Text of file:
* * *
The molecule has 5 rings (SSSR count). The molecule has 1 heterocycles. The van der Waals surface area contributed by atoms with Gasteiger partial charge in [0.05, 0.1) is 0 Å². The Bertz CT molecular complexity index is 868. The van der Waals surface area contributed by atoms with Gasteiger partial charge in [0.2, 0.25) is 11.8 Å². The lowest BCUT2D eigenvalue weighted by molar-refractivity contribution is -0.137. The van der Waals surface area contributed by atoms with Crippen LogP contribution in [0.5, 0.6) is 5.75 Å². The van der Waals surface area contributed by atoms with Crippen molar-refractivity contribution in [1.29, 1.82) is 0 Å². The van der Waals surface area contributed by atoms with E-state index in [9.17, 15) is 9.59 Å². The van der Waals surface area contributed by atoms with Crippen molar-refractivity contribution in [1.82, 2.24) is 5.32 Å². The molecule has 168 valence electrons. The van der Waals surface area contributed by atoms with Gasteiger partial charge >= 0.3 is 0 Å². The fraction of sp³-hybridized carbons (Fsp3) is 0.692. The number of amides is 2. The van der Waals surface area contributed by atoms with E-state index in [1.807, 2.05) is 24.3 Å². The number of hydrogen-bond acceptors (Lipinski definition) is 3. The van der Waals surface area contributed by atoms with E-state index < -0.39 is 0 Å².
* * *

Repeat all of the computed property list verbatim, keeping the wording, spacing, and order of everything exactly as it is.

The molecule has 5 rings (SSSR count). The molecule has 1 heterocycles. The van der Waals surface area contributed by atoms with Gasteiger partial charge in [0.05, 0.1) is 0 Å². The Bertz CT molecular complexity index is 868. The van der Waals surface area contributed by atoms with Gasteiger partial charge in [0.2, 0.25) is 11.8 Å². The lowest BCUT2D eigenvalue weighted by molar-refractivity contribution is -0.137. The van der Waals surface area contributed by atoms with Crippen LogP contribution in [0.5, 0.6) is 5.75 Å². The van der Waals surface area contributed by atoms with Crippen molar-refractivity contribution in [1.29, 1.82) is 0 Å². The van der Waals surface area contributed by atoms with E-state index in [9.17, 15) is 9.59 Å². The van der Waals surface area contributed by atoms with Crippen molar-refractivity contribution in [1.82, 2.24) is 5.32 Å². The molecule has 168 valence electrons. The van der Waals surface area contributed by atoms with Gasteiger partial charge >= 0.3 is 0 Å². The fraction of sp³-hybridized carbons (Fsp3) is 0.692. The number of amides is 2. The van der Waals surface area contributed by atoms with E-state index in [1.807, 2.05) is 24.3 Å². The number of hydrogen-bond acceptors (Lipinski definition) is 3. The van der Waals surface area contributed by atoms with E-state index < -0.39 is 0 Å².